A Colorado city is considering a resolution that would ban new gas stations and automobile service stations to combat climate change.
The proposed ordinance before the city council restricts the number of gas stations and service stations for Louisville, Colorado, to six, with a seventh being permitted only if it’s part of a large retail center.
“We have an obligation to take every step possible to address the changes to our climate that are ravaging our planet and directly impacting the health, well-being and livelihoods of the constituents we represent in Louisville,” Councilmember Maxine Most told Fox News.
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The city council document including the ordinance defines automobile service stations as a business “engaged in the sale of motor fuels and in supplying goods and services generally required in the operation and maintenance of automotive vehicles and the fulfilling of motorists’ needs.” It adds that “major automotive repairs, painting, body and fender work are prohibited.”
New gas stations and service stations will also be required to have at least two charging stations for electric vehicles and be 1,000 feet away from existing stations unless it’s part of a large retail center, according to the ordinance.
Louisville, a Denver suburb with about 21,000 residents, currently has five gas stations with a sixth recently approved for construction.
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The Louisville Sustainability Advisory Board reviewed the proposal earlier this month, recommending that the ordinance reduce the number of stations to five and remove the exception for an additional station for a large retailer.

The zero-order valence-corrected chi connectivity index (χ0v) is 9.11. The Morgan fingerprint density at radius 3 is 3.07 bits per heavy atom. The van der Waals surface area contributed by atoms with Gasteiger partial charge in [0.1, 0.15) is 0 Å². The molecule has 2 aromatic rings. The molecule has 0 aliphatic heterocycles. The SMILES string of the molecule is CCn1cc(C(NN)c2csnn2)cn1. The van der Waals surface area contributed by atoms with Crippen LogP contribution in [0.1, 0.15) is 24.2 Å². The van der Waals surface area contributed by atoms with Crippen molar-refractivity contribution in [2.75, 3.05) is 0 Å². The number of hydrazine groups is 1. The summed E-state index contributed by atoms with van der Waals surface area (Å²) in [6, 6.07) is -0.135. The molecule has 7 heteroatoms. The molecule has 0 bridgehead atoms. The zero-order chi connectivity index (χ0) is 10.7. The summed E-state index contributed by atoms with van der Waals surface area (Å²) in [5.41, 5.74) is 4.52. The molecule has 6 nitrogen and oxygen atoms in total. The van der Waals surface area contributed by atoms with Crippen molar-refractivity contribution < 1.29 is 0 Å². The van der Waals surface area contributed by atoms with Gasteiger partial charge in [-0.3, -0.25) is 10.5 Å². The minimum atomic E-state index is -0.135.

Limiting stations is a growing trend for local municipalities “due to health and environmental concerns with the continued use of gasoline powered vehicles and equipment,” the document’s analysis section states.
It points to California municipalities that have as passing similar restrictions, like Petaluma, Santa Rosa and Sonoma County.
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“Gasoline station bans may also be seen as promoting the use of Electric Vehicles (EVs), thus, reducing vehicle emissions and encouraging low-carbon and cleaner energy options for transportation,” the ordinance adds.
It lays out goals for Louisville such as meeting the city’s municipal electricity needs with carbon-free sources by 2025, generating 75% of the city’s residential, commercial and industrial electric needs with carbon-free sources by 2030 and reducing greenhouse emissions.
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“The proposal for a cap but not a full ban on new gasoline and automobile service stations is in recognition that there will continue to be some demand for gasoline and automobile service stations as more EVs enter the market and gasoline vehicles are transitioned out of the market over time,” the document adds.
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Last year, the city council passed an emergency moratorium to ban the construction of new gas stations until September 2023.
There are 9,840 electric vehicles in Boulder County, where Louisville is located, according to Drive Electric Colorado.